Genital warts. Newly discovered consequences of an ancient disease.


Venereal warts are an ancient disease, but the relationship between certain human papillomavirus serotypes and genital neoplasia is just being recognized. Women are at higher risk for development of neoplasia from the infection and are more likely to be reinfected, because a male partner's lesions may be invisible without application of acetic acid or examination of a urethral smear. Other factors that favor progression to cancer are young age at first exposure, multiplicity of exposures, and immunosuppression. Colposcopy with cytology and biopsy allows definitive microscopic identification of the virus and serotyping. Aggressive management of both male and female partners will reduce the spread of the virus and reinfection. Successful treatment methods have included cryosurgery; electrocautery; carbon dioxide laser therapy; and use of a keratolytic, cauterizing agent, topical fluorouracil (Efudex), and interferon.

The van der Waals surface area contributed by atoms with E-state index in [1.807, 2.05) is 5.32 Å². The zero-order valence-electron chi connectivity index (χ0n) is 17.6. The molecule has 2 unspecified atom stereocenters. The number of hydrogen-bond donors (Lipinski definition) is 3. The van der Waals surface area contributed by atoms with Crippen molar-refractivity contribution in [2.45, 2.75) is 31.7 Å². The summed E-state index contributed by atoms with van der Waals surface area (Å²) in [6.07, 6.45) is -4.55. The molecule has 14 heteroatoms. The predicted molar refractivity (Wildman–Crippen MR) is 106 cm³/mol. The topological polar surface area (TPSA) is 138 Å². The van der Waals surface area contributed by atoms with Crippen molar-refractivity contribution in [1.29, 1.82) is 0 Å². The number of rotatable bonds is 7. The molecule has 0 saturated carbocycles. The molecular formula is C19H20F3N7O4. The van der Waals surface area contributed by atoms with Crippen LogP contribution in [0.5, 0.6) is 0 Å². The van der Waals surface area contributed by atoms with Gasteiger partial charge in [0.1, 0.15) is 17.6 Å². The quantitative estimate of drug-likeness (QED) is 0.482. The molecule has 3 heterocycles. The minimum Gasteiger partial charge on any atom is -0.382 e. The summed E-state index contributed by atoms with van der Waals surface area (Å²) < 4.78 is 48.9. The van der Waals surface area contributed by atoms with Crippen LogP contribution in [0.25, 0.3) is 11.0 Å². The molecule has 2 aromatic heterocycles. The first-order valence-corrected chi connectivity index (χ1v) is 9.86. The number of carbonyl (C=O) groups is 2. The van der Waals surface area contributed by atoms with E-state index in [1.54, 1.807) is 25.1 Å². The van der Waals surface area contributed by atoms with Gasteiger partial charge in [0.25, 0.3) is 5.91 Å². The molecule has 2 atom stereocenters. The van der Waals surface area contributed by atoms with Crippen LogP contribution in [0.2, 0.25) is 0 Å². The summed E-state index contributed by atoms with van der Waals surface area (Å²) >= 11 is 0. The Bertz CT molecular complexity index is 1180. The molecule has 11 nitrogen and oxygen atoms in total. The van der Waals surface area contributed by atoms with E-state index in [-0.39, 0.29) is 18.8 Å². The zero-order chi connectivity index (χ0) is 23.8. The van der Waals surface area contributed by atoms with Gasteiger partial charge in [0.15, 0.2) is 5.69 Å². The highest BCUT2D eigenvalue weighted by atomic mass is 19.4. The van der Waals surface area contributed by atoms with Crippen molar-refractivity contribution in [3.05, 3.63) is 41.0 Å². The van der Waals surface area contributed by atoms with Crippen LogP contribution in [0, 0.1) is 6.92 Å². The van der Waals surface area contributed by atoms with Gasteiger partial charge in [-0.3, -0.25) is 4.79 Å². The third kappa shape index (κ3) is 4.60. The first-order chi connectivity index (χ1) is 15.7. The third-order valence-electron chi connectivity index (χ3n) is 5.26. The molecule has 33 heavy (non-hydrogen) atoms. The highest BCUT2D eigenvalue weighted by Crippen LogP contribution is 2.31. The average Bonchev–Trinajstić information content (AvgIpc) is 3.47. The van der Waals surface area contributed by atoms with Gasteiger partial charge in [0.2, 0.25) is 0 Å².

Cite this paper

@article{Peterson1989GenitalWN, title={Genital warts. Newly discovered consequences of an ancient disease.}, author={Idelle Marietta Peterson and Ravichandran Rao}, journal={Postgraduate medicine}, year={1989}, volume={86 3}, pages={197-204} }